It's as American as apple pie, as traditional as turkey with stuffing and cranberry sauce -- the Times's annual pre-Thanksgiving holiday travel story.
Yes, that's right: Millions of Times readers will gather around the fireplace this morning for their ritual reading of AAA statistics, dire warnings from travel agents and predictions about endless flight delays.
It's always a comforting experience, because readers can count on the same sentences, thoughts and facts every year. Consider the familiar, lilting rhythms of the second paragraph of this morning's version, as written (this year) by Michelle Higgins:
Holidays are the busiest time of year for most travel companies, a season when they command the highest rates for popular winter destinations.
Ah, yes...we remember it well.
But wait! Did Higgins dare to write this year's version without consulting last year's classic, by Maria Newman and Anahad O'Connor? (Surely you haven't forgotten that one, when the reporters helpfully informed us: "...travel experts are advising people to set off early to avoid delays.")
Had Higgins bothered to check her facts against those of last year's story, she would have discovered that AAA fed her phony statistics to go along with this year's estimates of those planning to drive to their destinations -- a figure designed to support Higgins's contention that the economic crisis was affecting travel plans.
In the third paragraph of today's story, Higgins reports:
But as the economy’s decline has accelerated, nervous consumers have started to shut their wallets and put off vacation plans. For the first time in six years, Thanksgiving travel is expected to decline, according to AAA, the automotive group, with about 41 million Americans taking trips of 50 miles or more from home, a dip of 1.4 percent from last year.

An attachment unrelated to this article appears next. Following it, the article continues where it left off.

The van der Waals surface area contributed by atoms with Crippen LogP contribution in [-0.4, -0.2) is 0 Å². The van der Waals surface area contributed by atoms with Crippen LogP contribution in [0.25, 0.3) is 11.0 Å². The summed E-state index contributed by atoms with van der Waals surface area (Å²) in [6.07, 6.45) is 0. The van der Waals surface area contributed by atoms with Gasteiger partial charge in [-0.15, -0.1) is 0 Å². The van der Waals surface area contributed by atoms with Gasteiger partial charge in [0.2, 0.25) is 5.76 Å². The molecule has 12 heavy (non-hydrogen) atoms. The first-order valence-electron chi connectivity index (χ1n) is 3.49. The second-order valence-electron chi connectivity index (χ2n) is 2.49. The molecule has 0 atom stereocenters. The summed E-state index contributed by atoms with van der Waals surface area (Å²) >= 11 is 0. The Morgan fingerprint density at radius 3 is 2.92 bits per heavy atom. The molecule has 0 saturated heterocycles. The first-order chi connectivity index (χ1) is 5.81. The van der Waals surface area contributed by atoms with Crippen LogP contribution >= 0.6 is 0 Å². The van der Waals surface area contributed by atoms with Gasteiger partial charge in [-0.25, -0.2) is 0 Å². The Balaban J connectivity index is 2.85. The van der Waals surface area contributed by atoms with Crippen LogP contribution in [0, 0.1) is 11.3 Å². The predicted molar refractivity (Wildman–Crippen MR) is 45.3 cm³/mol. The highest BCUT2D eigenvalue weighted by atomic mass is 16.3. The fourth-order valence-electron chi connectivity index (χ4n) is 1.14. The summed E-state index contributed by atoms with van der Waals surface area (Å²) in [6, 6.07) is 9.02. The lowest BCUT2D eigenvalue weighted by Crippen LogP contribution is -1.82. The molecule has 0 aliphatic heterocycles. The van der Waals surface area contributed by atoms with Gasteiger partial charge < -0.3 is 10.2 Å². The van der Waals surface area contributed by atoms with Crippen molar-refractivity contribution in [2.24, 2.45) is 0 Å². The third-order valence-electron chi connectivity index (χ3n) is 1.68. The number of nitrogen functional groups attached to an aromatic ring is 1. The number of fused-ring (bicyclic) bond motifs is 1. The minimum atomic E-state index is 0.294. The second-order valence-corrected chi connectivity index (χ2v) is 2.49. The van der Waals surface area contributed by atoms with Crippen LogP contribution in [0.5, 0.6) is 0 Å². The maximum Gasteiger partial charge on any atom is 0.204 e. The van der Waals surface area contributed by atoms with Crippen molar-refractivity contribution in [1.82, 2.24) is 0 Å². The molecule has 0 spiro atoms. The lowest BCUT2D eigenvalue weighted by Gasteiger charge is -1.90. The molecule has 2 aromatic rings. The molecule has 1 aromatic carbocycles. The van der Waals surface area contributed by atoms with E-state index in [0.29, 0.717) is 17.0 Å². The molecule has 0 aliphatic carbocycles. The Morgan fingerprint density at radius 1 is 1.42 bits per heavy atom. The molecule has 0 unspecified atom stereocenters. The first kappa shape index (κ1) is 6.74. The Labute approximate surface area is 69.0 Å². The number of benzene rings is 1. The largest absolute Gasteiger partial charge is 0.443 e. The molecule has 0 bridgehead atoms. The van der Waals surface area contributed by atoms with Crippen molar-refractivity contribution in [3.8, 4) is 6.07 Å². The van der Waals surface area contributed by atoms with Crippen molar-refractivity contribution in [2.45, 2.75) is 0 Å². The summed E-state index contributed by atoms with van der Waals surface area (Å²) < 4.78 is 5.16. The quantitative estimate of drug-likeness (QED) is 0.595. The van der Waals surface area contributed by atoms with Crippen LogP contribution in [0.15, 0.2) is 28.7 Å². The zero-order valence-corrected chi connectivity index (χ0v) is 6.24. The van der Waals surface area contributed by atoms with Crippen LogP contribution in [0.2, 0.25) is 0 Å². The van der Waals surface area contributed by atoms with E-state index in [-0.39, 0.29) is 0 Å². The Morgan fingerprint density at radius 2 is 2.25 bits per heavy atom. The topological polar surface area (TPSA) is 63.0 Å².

But that doesn't quite dovetail with last year, when Newman and O'Connor reported:
Some 38 million people are expected to travel at least 50 miles from home today as they make their way to the holiday feast, according to AAA, the automobile club, which keeps tabs on teavel habits nationwide year round."
We're no math whizzes, but that doesn't sound much like a 1.4% decline. That looks more like a 12% increase. Which contradicts Higgins's point.
But maybe it's unfair to blame Higgins for not questioning the AAA statistic. Really, if a reporter can't believe AAA's annual pre-Thanksgiving traffic estimates, then what's left to believe in?